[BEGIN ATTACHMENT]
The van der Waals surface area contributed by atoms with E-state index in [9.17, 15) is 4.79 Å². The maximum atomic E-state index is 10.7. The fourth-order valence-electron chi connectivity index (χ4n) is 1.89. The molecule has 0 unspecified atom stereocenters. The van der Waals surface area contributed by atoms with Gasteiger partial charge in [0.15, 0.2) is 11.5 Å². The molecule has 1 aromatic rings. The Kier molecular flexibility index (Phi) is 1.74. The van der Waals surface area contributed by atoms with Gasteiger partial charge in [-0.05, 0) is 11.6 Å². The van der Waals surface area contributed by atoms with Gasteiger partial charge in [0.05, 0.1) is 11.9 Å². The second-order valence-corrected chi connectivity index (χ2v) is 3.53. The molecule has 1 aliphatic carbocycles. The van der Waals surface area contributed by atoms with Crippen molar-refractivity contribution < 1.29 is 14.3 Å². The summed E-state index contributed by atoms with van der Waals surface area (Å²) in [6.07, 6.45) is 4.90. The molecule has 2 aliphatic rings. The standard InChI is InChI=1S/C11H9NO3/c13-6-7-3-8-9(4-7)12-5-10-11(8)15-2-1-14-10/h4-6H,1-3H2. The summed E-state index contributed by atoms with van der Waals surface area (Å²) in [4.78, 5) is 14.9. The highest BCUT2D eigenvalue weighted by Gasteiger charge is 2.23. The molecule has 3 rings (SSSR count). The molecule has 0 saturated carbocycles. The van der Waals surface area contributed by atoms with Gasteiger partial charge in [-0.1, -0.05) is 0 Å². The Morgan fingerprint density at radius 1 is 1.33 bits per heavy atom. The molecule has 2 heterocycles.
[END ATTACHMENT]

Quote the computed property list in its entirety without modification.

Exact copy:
The van der Waals surface area contributed by atoms with E-state index in [9.17, 15) is 4.79 Å². The maximum atomic E-state index is 10.7. The fourth-order valence-electron chi connectivity index (χ4n) is 1.89. The molecule has 0 unspecified atom stereocenters. The van der Waals surface area contributed by atoms with Gasteiger partial charge in [0.15, 0.2) is 11.5 Å². The molecule has 1 aromatic rings. The Kier molecular flexibility index (Phi) is 1.74. The van der Waals surface area contributed by atoms with Gasteiger partial charge in [-0.05, 0) is 11.6 Å². The van der Waals surface area contributed by atoms with Gasteiger partial charge in [0.05, 0.1) is 11.9 Å². The second-order valence-corrected chi connectivity index (χ2v) is 3.53. The molecule has 1 aliphatic carbocycles. The van der Waals surface area contributed by atoms with Crippen molar-refractivity contribution < 1.29 is 14.3 Å². The summed E-state index contributed by atoms with van der Waals surface area (Å²) in [6.07, 6.45) is 4.90. The molecule has 2 aliphatic rings. The standard InChI is InChI=1S/C11H9NO3/c13-6-7-3-8-9(4-7)12-5-10-11(8)15-2-1-14-10/h4-6H,1-3H2. The summed E-state index contributed by atoms with van der Waals surface area (Å²) in [4.78, 5) is 14.9. The highest BCUT2D eigenvalue weighted by Gasteiger charge is 2.23. The molecule has 3 rings (SSSR count). The molecule has 0 saturated carbocycles. The van der Waals surface area contributed by atoms with Gasteiger partial charge in [-0.1, -0.05) is 0 Å². The Morgan fingerprint density at radius 1 is 1.33 bits per heavy atom. The molecule has 2 heterocycles.